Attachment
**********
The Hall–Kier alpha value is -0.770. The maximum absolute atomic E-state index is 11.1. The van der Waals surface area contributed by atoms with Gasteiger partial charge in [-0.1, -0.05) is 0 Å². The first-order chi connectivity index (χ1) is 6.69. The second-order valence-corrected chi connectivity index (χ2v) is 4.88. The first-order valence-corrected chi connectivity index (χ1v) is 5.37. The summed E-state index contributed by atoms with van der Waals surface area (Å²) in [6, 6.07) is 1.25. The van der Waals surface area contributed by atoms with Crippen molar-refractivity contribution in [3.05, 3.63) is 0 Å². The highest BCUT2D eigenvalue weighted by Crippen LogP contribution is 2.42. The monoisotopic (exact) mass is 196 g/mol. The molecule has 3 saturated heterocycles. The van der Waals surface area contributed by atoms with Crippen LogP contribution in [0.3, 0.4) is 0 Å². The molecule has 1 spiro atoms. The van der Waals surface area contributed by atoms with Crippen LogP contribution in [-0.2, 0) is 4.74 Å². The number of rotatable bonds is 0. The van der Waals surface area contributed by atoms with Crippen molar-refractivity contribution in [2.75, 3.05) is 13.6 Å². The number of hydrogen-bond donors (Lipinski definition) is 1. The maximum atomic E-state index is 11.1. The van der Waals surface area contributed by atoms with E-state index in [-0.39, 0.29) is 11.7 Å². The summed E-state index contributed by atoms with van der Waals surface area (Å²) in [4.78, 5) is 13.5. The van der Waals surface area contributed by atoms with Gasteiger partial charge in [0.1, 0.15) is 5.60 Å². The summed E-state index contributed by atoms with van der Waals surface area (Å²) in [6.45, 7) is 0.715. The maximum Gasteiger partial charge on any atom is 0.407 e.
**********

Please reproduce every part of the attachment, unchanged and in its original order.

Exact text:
The Hall–Kier alpha value is -0.770. The maximum absolute atomic E-state index is 11.1. The van der Waals surface area contributed by atoms with Gasteiger partial charge in [-0.1, -0.05) is 0 Å². The first-order chi connectivity index (χ1) is 6.69. The second-order valence-corrected chi connectivity index (χ2v) is 4.88. The first-order valence-corrected chi connectivity index (χ1v) is 5.37. The summed E-state index contributed by atoms with van der Waals surface area (Å²) in [6, 6.07) is 1.25. The van der Waals surface area contributed by atoms with Crippen molar-refractivity contribution in [3.05, 3.63) is 0 Å². The highest BCUT2D eigenvalue weighted by Crippen LogP contribution is 2.42. The monoisotopic (exact) mass is 196 g/mol. The molecule has 3 saturated heterocycles. The van der Waals surface area contributed by atoms with Crippen LogP contribution in [0.3, 0.4) is 0 Å². The molecule has 1 spiro atoms. The van der Waals surface area contributed by atoms with Crippen LogP contribution in [-0.2, 0) is 4.74 Å². The number of rotatable bonds is 0. The van der Waals surface area contributed by atoms with Crippen molar-refractivity contribution in [2.75, 3.05) is 13.6 Å². The number of hydrogen-bond donors (Lipinski definition) is 1. The maximum atomic E-state index is 11.1. The van der Waals surface area contributed by atoms with E-state index in [-0.39, 0.29) is 11.7 Å². The summed E-state index contributed by atoms with van der Waals surface area (Å²) in [4.78, 5) is 13.5. The van der Waals surface area contributed by atoms with Gasteiger partial charge in [0.1, 0.15) is 5.60 Å². The summed E-state index contributed by atoms with van der Waals surface area (Å²) in [6.45, 7) is 0.715. The maximum Gasteiger partial charge on any atom is 0.407 e.